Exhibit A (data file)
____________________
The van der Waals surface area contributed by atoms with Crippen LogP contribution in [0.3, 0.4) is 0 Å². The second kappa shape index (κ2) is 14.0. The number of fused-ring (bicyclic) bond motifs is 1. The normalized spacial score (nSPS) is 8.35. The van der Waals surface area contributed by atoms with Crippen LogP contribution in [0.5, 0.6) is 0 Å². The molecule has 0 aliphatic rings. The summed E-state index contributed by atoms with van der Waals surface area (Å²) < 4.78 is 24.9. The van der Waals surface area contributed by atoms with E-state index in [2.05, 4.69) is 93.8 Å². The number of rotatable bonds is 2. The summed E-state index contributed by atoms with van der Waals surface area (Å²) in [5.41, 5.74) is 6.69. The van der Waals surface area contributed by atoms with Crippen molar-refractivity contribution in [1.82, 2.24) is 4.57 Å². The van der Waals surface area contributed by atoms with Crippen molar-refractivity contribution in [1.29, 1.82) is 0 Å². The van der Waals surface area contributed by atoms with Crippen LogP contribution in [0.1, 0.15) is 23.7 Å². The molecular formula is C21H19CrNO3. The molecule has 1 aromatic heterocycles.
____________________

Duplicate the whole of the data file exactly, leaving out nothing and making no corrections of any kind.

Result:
The van der Waals surface area contributed by atoms with Crippen LogP contribution in [0.3, 0.4) is 0 Å². The second kappa shape index (κ2) is 14.0. The number of fused-ring (bicyclic) bond motifs is 1. The normalized spacial score (nSPS) is 8.35. The van der Waals surface area contributed by atoms with Crippen LogP contribution in [0.5, 0.6) is 0 Å². The molecule has 0 aliphatic rings. The summed E-state index contributed by atoms with van der Waals surface area (Å²) < 4.78 is 24.9. The van der Waals surface area contributed by atoms with E-state index in [2.05, 4.69) is 93.8 Å². The number of rotatable bonds is 2. The summed E-state index contributed by atoms with van der Waals surface area (Å²) in [5.41, 5.74) is 6.69. The van der Waals surface area contributed by atoms with Crippen molar-refractivity contribution in [1.82, 2.24) is 4.57 Å². The van der Waals surface area contributed by atoms with Crippen molar-refractivity contribution in [1.29, 1.82) is 0 Å². The van der Waals surface area contributed by atoms with Crippen LogP contribution in [0.1, 0.15) is 23.7 Å². The molecular formula is C21H19CrNO3. The molecule has 1 aromatic heterocycles.